So Crewdson triumphally hung his hat on the phrase "formal investigation." His two articles--and a subsequent Tribune editorial that did acknowledge the hard kernel of exculpation in Raub's statement--took a stern, now-the-truth-shall-emerge tone that suggests the Tribune would much rather see its own research vindicated than Gallo's. But Barbara Culliton, the Science reporter, who has been covering the NIH for 20 years, is less impressed by the investigation Raub's decreed. "The main allegation has been resolved," she told us. "And if they do find things that are wrong with the paper--it's like the difference between a felony and a misdemeanor."

The "hands-on investigation"--Raub's phrase--will be conducted by a team of three outside scientists overseen by the same 11-member review panel. An investigation, according to NIH semantics, can lead to finding fault; an inquiry merely finds facts. But Culliton isn't sure what's left to uncover.

As she wrote, "The NIH inquiry team has conducted more than 20 interviews with Gallo during the past few months, each lasting several hours. . . . It has reviewed hundreds of pages of laboratory records and interviewed key members of the lab. If that isn't a 'hands-on' investigation, it will be interesting to see what 'hands-on' means as the new investigation takes shape."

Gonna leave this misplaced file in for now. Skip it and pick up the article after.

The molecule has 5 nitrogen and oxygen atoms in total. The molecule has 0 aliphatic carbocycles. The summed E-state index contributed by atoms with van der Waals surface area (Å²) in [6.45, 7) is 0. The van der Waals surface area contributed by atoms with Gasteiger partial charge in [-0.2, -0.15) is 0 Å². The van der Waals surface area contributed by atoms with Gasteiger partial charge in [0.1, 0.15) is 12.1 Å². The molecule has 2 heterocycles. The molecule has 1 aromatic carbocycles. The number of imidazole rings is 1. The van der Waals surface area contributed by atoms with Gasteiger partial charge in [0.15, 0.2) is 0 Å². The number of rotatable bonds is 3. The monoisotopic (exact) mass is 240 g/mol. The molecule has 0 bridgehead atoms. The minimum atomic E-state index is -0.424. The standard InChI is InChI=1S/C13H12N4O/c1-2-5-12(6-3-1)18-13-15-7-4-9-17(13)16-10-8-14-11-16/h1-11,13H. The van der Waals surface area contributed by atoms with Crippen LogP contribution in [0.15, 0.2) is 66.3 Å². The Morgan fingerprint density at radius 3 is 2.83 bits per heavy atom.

She told us that among researchers, it's long been understood what Dr. Gallo has a right to take credit for and what he hasn't and that for years Gallo's own claims have been in line with reality. But in reaction to Congressman Dingell and the Tribune, the NIH has insisted on going back over everything, at whatever cost to AIDS research.

"One thing that's come out of this," Culliton told us, "is that the Gallo lab was almost paralyzed in terms of doing research. They've had to spend an enormous amount of time responding. They've had to respond to every allegation and innuendo in Crewdson's article, even to the ones that refer not to 'crimes' but to whether Gallo is a nice guy."

BrianWatch

Kup, October 7: "Brian Dennehy, star of 'The Iceman Cometh,' cometh to Carlucci to spool spaghetti."